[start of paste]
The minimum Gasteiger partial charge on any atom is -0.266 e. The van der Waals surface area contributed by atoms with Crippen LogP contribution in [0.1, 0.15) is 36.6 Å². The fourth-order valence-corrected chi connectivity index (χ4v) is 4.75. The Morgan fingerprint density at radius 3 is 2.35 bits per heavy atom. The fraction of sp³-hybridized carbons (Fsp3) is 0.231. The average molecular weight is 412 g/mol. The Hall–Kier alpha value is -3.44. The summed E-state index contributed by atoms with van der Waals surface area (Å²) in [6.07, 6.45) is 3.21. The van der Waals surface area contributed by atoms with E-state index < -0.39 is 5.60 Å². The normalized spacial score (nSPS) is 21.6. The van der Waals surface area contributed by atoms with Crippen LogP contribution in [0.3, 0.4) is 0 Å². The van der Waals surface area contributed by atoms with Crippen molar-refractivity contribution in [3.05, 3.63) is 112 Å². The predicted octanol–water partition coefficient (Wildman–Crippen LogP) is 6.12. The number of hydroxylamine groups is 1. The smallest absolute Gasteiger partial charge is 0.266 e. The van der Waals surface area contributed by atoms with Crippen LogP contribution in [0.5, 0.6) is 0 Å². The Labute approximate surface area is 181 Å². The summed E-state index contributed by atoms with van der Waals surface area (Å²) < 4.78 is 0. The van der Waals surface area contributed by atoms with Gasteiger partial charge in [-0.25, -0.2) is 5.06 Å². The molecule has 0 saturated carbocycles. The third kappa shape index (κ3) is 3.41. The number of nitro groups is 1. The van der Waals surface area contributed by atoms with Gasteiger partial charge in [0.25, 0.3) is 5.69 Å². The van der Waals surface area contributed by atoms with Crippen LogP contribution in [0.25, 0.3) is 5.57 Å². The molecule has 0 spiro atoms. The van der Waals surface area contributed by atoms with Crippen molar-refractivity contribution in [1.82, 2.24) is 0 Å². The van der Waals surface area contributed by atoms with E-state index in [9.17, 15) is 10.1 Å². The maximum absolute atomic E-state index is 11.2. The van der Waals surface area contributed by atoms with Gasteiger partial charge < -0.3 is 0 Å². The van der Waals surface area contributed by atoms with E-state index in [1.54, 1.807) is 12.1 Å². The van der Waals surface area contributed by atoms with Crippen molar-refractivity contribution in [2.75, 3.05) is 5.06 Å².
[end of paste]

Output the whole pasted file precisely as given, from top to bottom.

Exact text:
The minimum Gasteiger partial charge on any atom is -0.266 e. The van der Waals surface area contributed by atoms with Crippen LogP contribution in [0.1, 0.15) is 36.6 Å². The fourth-order valence-corrected chi connectivity index (χ4v) is 4.75. The Morgan fingerprint density at radius 3 is 2.35 bits per heavy atom. The fraction of sp³-hybridized carbons (Fsp3) is 0.231. The average molecular weight is 412 g/mol. The Hall–Kier alpha value is -3.44. The summed E-state index contributed by atoms with van der Waals surface area (Å²) in [6.07, 6.45) is 3.21. The van der Waals surface area contributed by atoms with E-state index < -0.39 is 5.60 Å². The normalized spacial score (nSPS) is 21.6. The van der Waals surface area contributed by atoms with Crippen LogP contribution in [0.3, 0.4) is 0 Å². The van der Waals surface area contributed by atoms with Crippen molar-refractivity contribution in [3.05, 3.63) is 112 Å². The predicted octanol–water partition coefficient (Wildman–Crippen LogP) is 6.12. The number of hydroxylamine groups is 1. The smallest absolute Gasteiger partial charge is 0.266 e. The van der Waals surface area contributed by atoms with Crippen LogP contribution in [0.5, 0.6) is 0 Å². The Labute approximate surface area is 181 Å². The summed E-state index contributed by atoms with van der Waals surface area (Å²) < 4.78 is 0. The van der Waals surface area contributed by atoms with Gasteiger partial charge in [-0.25, -0.2) is 5.06 Å². The molecule has 0 saturated carbocycles. The third kappa shape index (κ3) is 3.41. The number of nitro groups is 1. The van der Waals surface area contributed by atoms with Gasteiger partial charge in [0.25, 0.3) is 5.69 Å². The van der Waals surface area contributed by atoms with Crippen LogP contribution in [0.25, 0.3) is 5.57 Å². The molecule has 0 spiro atoms. The van der Waals surface area contributed by atoms with Crippen molar-refractivity contribution in [1.82, 2.24) is 0 Å². The van der Waals surface area contributed by atoms with E-state index in [9.17, 15) is 10.1 Å². The maximum absolute atomic E-state index is 11.2. The van der Waals surface area contributed by atoms with Gasteiger partial charge < -0.3 is 0 Å². The van der Waals surface area contributed by atoms with E-state index in [1.54, 1.807) is 12.1 Å². The van der Waals surface area contributed by atoms with Crippen molar-refractivity contribution in [2.75, 3.05) is 5.06 Å².